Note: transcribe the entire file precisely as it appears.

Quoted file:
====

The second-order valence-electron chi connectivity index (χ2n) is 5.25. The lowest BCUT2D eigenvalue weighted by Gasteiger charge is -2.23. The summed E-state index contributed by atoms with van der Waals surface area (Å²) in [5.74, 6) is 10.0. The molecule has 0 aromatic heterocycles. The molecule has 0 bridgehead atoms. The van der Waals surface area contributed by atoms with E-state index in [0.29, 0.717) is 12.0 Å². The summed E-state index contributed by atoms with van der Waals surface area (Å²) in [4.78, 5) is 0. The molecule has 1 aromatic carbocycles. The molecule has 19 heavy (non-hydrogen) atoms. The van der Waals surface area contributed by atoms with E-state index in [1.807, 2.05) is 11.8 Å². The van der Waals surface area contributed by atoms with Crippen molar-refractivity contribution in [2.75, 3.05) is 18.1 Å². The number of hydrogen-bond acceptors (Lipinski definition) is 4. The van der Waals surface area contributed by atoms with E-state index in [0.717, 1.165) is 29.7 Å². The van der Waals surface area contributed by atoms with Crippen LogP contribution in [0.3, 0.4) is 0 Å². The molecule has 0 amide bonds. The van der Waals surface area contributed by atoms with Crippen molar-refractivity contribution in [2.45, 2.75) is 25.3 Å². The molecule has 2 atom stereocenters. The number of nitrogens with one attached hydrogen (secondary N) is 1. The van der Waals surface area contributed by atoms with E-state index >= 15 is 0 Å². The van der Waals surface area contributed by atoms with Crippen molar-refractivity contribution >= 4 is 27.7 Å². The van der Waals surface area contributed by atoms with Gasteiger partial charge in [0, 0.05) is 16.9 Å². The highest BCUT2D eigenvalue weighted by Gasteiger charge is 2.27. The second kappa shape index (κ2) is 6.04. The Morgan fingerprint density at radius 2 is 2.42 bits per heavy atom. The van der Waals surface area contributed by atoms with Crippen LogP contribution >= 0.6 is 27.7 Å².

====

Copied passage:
The second-order valence-electron chi connectivity index (χ2n) is 5.25. The lowest BCUT2D eigenvalue weighted by Gasteiger charge is -2.23. The summed E-state index contributed by atoms with van der Waals surface area (Å²) in [5.74, 6) is 10.0. The molecule has 0 aromatic heterocycles. The molecule has 0 bridgehead atoms. The van der Waals surface area contributed by atoms with E-state index in [0.29, 0.717) is 12.0 Å². The summed E-state index contributed by atoms with van der Waals surface area (Å²) in [4.78, 5) is 0. The molecule has 1 aromatic carbocycles. The molecule has 19 heavy (non-hydrogen) atoms. The van der Waals surface area contributed by atoms with E-state index in [1.807, 2.05) is 11.8 Å². The van der Waals surface area contributed by atoms with Crippen molar-refractivity contribution in [2.75, 3.05) is 18.1 Å². The number of hydrogen-bond acceptors (Lipinski definition) is 4. The van der Waals surface area contributed by atoms with E-state index in [0.717, 1.165) is 29.7 Å². The van der Waals surface area contributed by atoms with Crippen LogP contribution in [0.3, 0.4) is 0 Å². The molecule has 0 amide bonds. The van der Waals surface area contributed by atoms with Crippen molar-refractivity contribution in [2.45, 2.75) is 25.3 Å². The molecule has 2 atom stereocenters. The number of nitrogens with one attached hydrogen (secondary N) is 1. The van der Waals surface area contributed by atoms with E-state index >= 15 is 0 Å². The van der Waals surface area contributed by atoms with Crippen molar-refractivity contribution >= 4 is 27.7 Å². The van der Waals surface area contributed by atoms with Gasteiger partial charge in [0, 0.05) is 16.9 Å². The highest BCUT2D eigenvalue weighted by Gasteiger charge is 2.27. The second kappa shape index (κ2) is 6.04. The Morgan fingerprint density at radius 2 is 2.42 bits per heavy atom. The van der Waals surface area contributed by atoms with Crippen LogP contribution >= 0.6 is 27.7 Å².